He earned a reputation as a shrewd negotiator – holding out for a record fee of £142million when Philippe Coutinho was sold to Barcelona in January 2018. He also secured hefty fees for fringe stars such as Mamadou Sakho (£26m, Crystal Palace), Dominic Solanke (£19m, Bournemouth), Danny Ward (£12.5m, Leicester City) and Danny Ings (£20m, Southampton).


Edwards (right) held a key role at Liverpool (John Powell/Liverpool FC via Getty Images)

With a data-led approach, Edwards made FSG’s self-sustaining business model work and established a close bond with FSG president Gordon.

The owners always admired his ability to take the emotion out of the decision making process and the fact he was never shy to question and challenge other senior figures, including Klopp.

They didn’t want to lose him in the summer of 2022 when Edwards decided to step down following the end of his contract.

With Edwards not interested in returning to his former job as sporting director, FSG have had to offer a more wide-ranging role with greater responsibilities.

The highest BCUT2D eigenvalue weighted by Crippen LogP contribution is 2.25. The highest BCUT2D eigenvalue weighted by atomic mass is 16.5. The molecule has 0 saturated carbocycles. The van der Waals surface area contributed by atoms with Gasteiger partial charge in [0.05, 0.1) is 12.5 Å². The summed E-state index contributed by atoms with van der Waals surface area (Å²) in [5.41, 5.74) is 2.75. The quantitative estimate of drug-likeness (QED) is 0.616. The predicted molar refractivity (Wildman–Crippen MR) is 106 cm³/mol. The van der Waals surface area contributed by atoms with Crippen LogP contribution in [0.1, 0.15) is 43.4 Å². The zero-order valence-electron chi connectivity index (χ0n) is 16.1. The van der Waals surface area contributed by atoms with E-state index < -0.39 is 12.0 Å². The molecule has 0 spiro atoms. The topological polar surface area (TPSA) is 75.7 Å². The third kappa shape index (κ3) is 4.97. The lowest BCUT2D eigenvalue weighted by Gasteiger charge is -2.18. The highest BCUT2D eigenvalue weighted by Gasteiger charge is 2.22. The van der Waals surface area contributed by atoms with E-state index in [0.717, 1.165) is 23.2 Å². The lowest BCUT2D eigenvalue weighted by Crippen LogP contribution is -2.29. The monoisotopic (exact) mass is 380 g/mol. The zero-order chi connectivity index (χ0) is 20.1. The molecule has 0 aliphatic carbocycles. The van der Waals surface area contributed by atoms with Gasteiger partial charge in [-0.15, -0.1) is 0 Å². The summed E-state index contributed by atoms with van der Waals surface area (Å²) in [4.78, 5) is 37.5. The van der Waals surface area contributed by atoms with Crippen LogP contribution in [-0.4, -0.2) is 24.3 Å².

There’s a lot of uncertainty at Liverpool with so much change on the horizon this summer. FSG view Edwards as the perfect candidate to put the right structure and personnel in place to guide the club through that transition.

James Pearce

Who is Richard Hughes?

Hughes, 44, spent a decade as Bournemouth’s technical director before his departure was announced earlier this week.

He was appointed to that role in 2014 because of the strength of his relationship with former manager, Eddie Howe, who he had known as a teenager after they entered the club’s first team together.

After they both transferred to Portsmouth within a few months of one another in 2002, they met Edwards a year later when he moved to Fratton Park as a performance analyst.

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Hughes played for Portsmouth between 2002 and 2011 (Hamish Blair/Getty Images)